Taylor rode in the back seat of a Toyota Camry driven by Eric Sargent, which was hit by the 41-year-old rock star’s Hummer. Taylor suffered a severe traumatic brain injury, according to court documents.
Erna, a Lawrence native who now lives in Windham, drove a 2006 Hummer H3 owned by Godsmack Touring Inc., which was also named as a defendant. Erna was not hurt in the crash.
The Taylors’ lawyer, Andrew Abraham of Boston, said all parties have agreed to the settlement, but it hasn’t been approved by a judge yet.
petition for the settlement, signed by attorneys on all sides of the case, calls for the defendants and/or their insurers to pay an immediate cash payment of $3.3 million, broken down as follows:
$1.8 million for attorneys fees
$118,886 for legal expenses
$119,023 to Beth Israel Deaconess Medical Center
$29,628 to the Massachusetts Department of Transitional Assistance
$2,505 to Northeast Rehabilitation Hospital
$1,126 to Radiology-HMFP at Beth Israel
$973 to the Massachusetts Eye and Ear Infirmary
$1 million to Lindsay Taylor
$172,263 to Jeffrey Taylor
$72,263 to Elaine Taylor
The settlement also calls for a series of monthly payments to Lindsay Taylor for decades to come. They include:
$4,637 per month, guaranteed for five years, beginning in February and increasing at 3 percent compounding annually.
$5,492 per month, guaranteed for 14 years, beginning in 2015 and increasing at 3 percent compounding annually.
$9,659 per month for life, guaranteed for 11 years, beginning in 2029 and increasing at 3 percent compounding annually.
The settlement also calls for Elaine Taylor to collect $710 per month for life, guaranteed for 20 years, beginning in 2017.
“All such aforementioned guaranteed payments are guaranteed whether or not the payee survives the payment schedule,” says the joint petition for approval of the settlement, which was filed in federal court in Boston.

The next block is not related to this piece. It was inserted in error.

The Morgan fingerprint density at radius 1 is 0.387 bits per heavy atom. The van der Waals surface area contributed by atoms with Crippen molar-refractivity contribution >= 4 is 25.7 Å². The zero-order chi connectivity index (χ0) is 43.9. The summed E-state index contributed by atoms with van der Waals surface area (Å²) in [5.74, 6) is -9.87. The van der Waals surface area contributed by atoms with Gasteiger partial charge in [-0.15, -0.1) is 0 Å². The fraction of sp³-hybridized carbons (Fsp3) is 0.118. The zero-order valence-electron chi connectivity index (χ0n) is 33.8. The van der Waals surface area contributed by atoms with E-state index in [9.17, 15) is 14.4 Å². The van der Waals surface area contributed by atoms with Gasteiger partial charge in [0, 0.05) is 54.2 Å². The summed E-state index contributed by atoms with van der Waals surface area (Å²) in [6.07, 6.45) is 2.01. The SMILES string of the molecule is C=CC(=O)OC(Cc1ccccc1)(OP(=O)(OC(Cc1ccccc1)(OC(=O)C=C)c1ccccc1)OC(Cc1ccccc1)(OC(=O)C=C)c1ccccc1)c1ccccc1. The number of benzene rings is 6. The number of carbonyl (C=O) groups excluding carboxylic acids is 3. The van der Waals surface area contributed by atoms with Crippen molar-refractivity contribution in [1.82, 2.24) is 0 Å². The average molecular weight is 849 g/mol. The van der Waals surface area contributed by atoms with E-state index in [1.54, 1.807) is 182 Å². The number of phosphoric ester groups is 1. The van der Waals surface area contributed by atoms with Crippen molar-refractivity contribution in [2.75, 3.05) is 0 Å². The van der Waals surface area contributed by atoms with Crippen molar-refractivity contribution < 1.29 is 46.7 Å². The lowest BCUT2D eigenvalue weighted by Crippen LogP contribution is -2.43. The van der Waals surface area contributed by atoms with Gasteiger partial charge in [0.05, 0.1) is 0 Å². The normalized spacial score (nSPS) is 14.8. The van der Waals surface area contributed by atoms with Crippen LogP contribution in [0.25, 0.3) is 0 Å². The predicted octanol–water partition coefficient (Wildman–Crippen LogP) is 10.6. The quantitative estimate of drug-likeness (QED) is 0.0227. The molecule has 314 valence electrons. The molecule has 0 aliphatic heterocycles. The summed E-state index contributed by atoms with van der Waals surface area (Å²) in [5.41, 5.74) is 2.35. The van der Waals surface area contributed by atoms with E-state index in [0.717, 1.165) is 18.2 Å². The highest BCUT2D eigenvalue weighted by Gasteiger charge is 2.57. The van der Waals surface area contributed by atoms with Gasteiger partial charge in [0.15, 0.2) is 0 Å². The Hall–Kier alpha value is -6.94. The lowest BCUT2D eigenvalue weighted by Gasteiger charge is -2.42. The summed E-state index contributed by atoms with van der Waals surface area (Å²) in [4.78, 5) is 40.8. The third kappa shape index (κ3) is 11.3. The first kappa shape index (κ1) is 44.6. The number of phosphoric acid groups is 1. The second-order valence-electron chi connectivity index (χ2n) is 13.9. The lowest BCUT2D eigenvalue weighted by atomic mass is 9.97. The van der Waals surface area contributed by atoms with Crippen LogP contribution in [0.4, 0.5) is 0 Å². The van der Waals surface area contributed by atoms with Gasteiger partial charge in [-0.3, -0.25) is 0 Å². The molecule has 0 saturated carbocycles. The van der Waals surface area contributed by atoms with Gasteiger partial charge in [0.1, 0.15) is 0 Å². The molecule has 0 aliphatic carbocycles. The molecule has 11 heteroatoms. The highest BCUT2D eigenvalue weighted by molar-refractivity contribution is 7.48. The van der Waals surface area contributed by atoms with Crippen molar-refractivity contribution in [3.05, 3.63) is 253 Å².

Abraham said he couldn’t comment about the settlement. Erna’s lawyer, Jay Lee of Lowell, couldn’t be reached for comment. Sargent’s lawyer, Lee Stephen MacPhee of Boston, also could not be reached.
Court documents say Lindsay Taylor spent 19 days at Beth Israel before she was transferred to Spaulding Rehabilitation Hospital for a month. She went through several months of outpatient therapy when she returned home.
Lindsay Taylor alleged that she was left functionally deaf and suffered cognitive impairments in addition to “personality/behavioral changes,” court documents said.
“The defense conceded that Ms. Taylor suffered an initial severe traumatic brain injury but also alleged that she had made a very substantial recovery and that her recovery would be ongoing,” court documents said.
The settlement petition said the defense was expected to argue that Lindsay Taylor “had a low pre-morbid function.”
“Before the crash, she was unemployed, got up about 10 a.m. and then hung out with her boyfriend,” court documents said. “After the crash, the records contained very similar description of her activities. The defense was expected to argue that Ms. Taylor was able to pass a driving test and was driving regularly.”
The main disagreement in the case revolved around Lindsay Taylor’s future health care needs. The plaintiffs presented a life care plan by Dr. William Burke who estimated future costs of $8.9 million. The defense presented a life care plan by Dr. Jane Mattson, who provided values of $1 million or $1.4 million, court documents said.
” For all the details you can read the full story here.